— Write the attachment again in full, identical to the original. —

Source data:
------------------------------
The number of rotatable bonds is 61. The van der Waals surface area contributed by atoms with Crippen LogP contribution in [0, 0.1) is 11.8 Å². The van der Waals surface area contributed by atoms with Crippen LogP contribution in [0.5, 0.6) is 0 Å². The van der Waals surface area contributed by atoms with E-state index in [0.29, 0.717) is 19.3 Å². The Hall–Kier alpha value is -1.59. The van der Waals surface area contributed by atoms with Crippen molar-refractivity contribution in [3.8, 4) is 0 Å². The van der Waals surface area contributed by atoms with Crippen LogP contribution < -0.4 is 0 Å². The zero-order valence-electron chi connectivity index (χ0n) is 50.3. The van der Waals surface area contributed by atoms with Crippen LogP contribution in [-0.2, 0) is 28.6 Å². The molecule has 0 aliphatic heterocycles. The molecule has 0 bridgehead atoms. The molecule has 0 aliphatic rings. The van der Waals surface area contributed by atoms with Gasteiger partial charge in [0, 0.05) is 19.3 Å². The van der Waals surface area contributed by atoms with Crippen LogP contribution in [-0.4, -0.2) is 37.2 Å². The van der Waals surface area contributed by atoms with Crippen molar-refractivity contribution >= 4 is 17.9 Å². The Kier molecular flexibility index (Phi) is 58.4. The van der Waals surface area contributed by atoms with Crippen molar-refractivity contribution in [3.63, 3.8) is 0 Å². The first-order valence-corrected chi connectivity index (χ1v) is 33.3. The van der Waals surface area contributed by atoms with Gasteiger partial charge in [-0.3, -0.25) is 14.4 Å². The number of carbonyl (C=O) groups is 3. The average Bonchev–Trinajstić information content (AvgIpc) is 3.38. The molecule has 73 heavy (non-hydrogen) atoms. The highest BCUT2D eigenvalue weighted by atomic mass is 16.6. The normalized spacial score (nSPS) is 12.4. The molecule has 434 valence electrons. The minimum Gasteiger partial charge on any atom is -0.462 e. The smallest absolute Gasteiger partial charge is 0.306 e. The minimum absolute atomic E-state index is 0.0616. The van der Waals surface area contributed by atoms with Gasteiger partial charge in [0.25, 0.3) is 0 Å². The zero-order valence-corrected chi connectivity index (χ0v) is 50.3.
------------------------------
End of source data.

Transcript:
The number of rotatable bonds is 61. The van der Waals surface area contributed by atoms with Crippen LogP contribution in [0, 0.1) is 11.8 Å². The van der Waals surface area contributed by atoms with Crippen LogP contribution in [0.5, 0.6) is 0 Å². The van der Waals surface area contributed by atoms with E-state index in [0.29, 0.717) is 19.3 Å². The Hall–Kier alpha value is -1.59. The van der Waals surface area contributed by atoms with Crippen molar-refractivity contribution in [3.8, 4) is 0 Å². The van der Waals surface area contributed by atoms with Crippen LogP contribution < -0.4 is 0 Å². The zero-order valence-electron chi connectivity index (χ0n) is 50.3. The van der Waals surface area contributed by atoms with Crippen LogP contribution in [-0.2, 0) is 28.6 Å². The molecule has 0 aliphatic heterocycles. The molecule has 0 bridgehead atoms. The molecule has 0 aliphatic rings. The van der Waals surface area contributed by atoms with Gasteiger partial charge in [0, 0.05) is 19.3 Å². The van der Waals surface area contributed by atoms with Crippen LogP contribution in [-0.4, -0.2) is 37.2 Å². The van der Waals surface area contributed by atoms with Crippen molar-refractivity contribution >= 4 is 17.9 Å². The Kier molecular flexibility index (Phi) is 58.4. The van der Waals surface area contributed by atoms with Crippen molar-refractivity contribution in [3.63, 3.8) is 0 Å². The first-order valence-corrected chi connectivity index (χ1v) is 33.3. The van der Waals surface area contributed by atoms with Gasteiger partial charge in [-0.3, -0.25) is 14.4 Å². The number of carbonyl (C=O) groups is 3. The average Bonchev–Trinajstić information content (AvgIpc) is 3.38. The molecule has 73 heavy (non-hydrogen) atoms. The highest BCUT2D eigenvalue weighted by atomic mass is 16.6. The normalized spacial score (nSPS) is 12.4. The molecule has 434 valence electrons. The minimum Gasteiger partial charge on any atom is -0.462 e. The smallest absolute Gasteiger partial charge is 0.306 e. The minimum absolute atomic E-state index is 0.0616. The van der Waals surface area contributed by atoms with Gasteiger partial charge in [0.25, 0.3) is 0 Å². The zero-order valence-corrected chi connectivity index (χ0v) is 50.3.